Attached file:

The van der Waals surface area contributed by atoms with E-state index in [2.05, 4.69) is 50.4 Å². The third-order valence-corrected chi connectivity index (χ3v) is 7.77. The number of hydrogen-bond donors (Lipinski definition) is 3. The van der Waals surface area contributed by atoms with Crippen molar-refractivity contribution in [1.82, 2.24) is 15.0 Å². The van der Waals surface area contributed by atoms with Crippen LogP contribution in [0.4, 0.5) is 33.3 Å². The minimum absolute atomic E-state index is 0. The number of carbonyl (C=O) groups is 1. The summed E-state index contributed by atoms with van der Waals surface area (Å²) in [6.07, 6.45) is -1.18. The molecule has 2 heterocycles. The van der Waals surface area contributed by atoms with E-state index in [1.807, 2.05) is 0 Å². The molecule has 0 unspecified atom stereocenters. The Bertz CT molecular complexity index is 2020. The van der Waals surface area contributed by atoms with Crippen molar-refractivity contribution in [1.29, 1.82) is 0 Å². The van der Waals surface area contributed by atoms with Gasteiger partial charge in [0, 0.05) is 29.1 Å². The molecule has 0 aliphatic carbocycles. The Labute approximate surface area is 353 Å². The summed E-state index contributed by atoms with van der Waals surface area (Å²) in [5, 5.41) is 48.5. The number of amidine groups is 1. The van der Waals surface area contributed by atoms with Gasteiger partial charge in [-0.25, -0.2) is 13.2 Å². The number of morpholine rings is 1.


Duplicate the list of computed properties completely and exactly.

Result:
The van der Waals surface area contributed by atoms with E-state index in [2.05, 4.69) is 50.4 Å². The third-order valence-corrected chi connectivity index (χ3v) is 7.77. The number of hydrogen-bond donors (Lipinski definition) is 3. The van der Waals surface area contributed by atoms with Crippen molar-refractivity contribution in [1.82, 2.24) is 15.0 Å². The van der Waals surface area contributed by atoms with Crippen LogP contribution in [0.4, 0.5) is 33.3 Å². The minimum absolute atomic E-state index is 0. The number of carbonyl (C=O) groups is 1. The summed E-state index contributed by atoms with van der Waals surface area (Å²) in [6.07, 6.45) is -1.18. The molecule has 2 heterocycles. The van der Waals surface area contributed by atoms with E-state index in [1.807, 2.05) is 0 Å². The molecule has 0 unspecified atom stereocenters. The Bertz CT molecular complexity index is 2020. The van der Waals surface area contributed by atoms with Crippen molar-refractivity contribution in [1.29, 1.82) is 0 Å². The van der Waals surface area contributed by atoms with Gasteiger partial charge in [0, 0.05) is 29.1 Å². The molecule has 0 aliphatic carbocycles. The Labute approximate surface area is 353 Å². The summed E-state index contributed by atoms with van der Waals surface area (Å²) in [5, 5.41) is 48.5. The number of amidine groups is 1. The van der Waals surface area contributed by atoms with Gasteiger partial charge in [-0.25, -0.2) is 13.2 Å². The number of morpholine rings is 1.